Michael Sheen stars in director David McKean’s The Gospel of Us (2012) – a big screen adaptation of the groundbreaking National Theatre of Wales performance arts play The Passion which took place last Easter in Port Talbot. Consisting of a weekend long staged contemporary re-imagining of the last day’s of Christ, the play also starred Sheen amongst 1000s of locally sourced extras and acted as a celebration of Port Talbot’s close knit community and the resilience of this once prosperous Welsh town.
Distorting the original biblical text to relate to a modern day audience, Sheen plays The Teacher – a softly spoken individual whose disappearance for forty days has left him with no recollection of the town he used to call home. He returns during the Easter celebrations on Port Talbot beach where a suicide bomber has captured the crowds attention by staging a protest against the external influence of the I.C.U – a company masking their ambitions to drain the town of its resources through false charity and financial temptation.
The Teacher manages to prevent the terrorist from detonating his bomb and in doing so attracts copious followers who now see him as a focus point for the resistance. His presence is clearly a threat to the I.C.U who perceive him as a dangerous commodity and soon find a way to use him as an example of their tyrannical control over this small town.
Michael Sheen is renowned for being an accomplished character actor with his realistic portrayals of David Frost, Nigel Clough and Tony Blair winning him some much deserved critical acclaim, however in The Gospel of Us he takes on a far more controversial role in attempting to put a contemporary slant on Jesus Christ. Amongst the myriad of untrained extras Sheen is clearly in a league of his own beautifully expelling both great fragility and humility whilst successfully appearing as a worthy messiah. Sadly his performance isn’t enough to save this well-meaning and incredibly inventive film from becoming an incoherent mess.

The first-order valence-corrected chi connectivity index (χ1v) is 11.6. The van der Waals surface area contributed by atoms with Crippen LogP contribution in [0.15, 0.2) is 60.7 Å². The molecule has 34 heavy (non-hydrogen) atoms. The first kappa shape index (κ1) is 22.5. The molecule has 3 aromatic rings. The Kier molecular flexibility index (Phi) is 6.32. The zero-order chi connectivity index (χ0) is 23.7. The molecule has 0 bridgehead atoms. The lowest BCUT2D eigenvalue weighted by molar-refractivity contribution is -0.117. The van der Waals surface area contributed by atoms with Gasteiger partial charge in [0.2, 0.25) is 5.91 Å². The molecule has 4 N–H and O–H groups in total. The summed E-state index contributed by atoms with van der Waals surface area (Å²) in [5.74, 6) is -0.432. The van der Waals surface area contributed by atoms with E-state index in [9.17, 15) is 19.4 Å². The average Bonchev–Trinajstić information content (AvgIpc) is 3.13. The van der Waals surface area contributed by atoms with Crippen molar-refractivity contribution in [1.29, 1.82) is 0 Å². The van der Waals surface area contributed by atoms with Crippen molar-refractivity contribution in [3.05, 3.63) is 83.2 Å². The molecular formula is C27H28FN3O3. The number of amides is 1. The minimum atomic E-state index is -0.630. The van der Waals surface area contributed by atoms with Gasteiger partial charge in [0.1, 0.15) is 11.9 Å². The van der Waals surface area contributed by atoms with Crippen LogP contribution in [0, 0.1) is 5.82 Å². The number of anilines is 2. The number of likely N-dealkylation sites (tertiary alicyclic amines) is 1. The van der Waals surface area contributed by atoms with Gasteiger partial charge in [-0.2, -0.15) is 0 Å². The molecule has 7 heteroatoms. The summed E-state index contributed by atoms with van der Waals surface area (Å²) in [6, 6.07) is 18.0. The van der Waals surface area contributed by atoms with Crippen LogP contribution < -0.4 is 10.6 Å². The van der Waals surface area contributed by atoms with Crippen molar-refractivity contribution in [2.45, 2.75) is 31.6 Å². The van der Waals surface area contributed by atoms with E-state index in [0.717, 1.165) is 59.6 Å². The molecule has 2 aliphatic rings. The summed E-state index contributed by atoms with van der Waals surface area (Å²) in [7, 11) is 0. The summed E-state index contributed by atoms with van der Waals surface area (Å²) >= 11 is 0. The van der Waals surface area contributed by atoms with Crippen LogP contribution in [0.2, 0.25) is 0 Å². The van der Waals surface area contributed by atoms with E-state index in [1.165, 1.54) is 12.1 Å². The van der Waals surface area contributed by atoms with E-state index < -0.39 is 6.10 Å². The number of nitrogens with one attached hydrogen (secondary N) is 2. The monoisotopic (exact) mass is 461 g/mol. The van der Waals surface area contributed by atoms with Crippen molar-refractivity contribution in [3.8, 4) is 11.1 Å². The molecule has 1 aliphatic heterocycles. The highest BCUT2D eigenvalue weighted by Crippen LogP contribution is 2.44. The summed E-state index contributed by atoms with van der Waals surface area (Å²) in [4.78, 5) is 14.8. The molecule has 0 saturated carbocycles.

The Gospel of Us is an example of how incompatible the language of theatre and cinema can sometime be. With numerous set pieces becoming lost in translation, including a last supper in a working man’s social club and a dance routine amongst the run-down stores of Port Talbot’s shopping centre, The Gospel of Us fails to effectively transfer its elaborate -and at times pretentious – art college theatricals to a cinematic platform.
That isn’t to say the film completely misses the mark and at times this amalgamation of performance art and cinema works beautifully, especially during the film’s crucifixion scene – a remarkably intense and engaging experience that makes the most of its unconventional approach and leading man’s talents. However, these pitch perfect scenes are far more effective at evoking a sense of awe at the grand scale of the production put on by The National Theatre of Wales than they are for their cinematic achievements – culminating in a belief that perhaps a documentary based on the work behind the original play would have been a far more gratifying viewing experience.
The Gospel of Us is a beautifully executed idea that sadly fails to transfer to the big screen. However, McKean’s film deserves to be watched if only to marvel at the performance of Sheen and the epic scale of the production which gave birth to this misguided collaboration of theatre and cinema.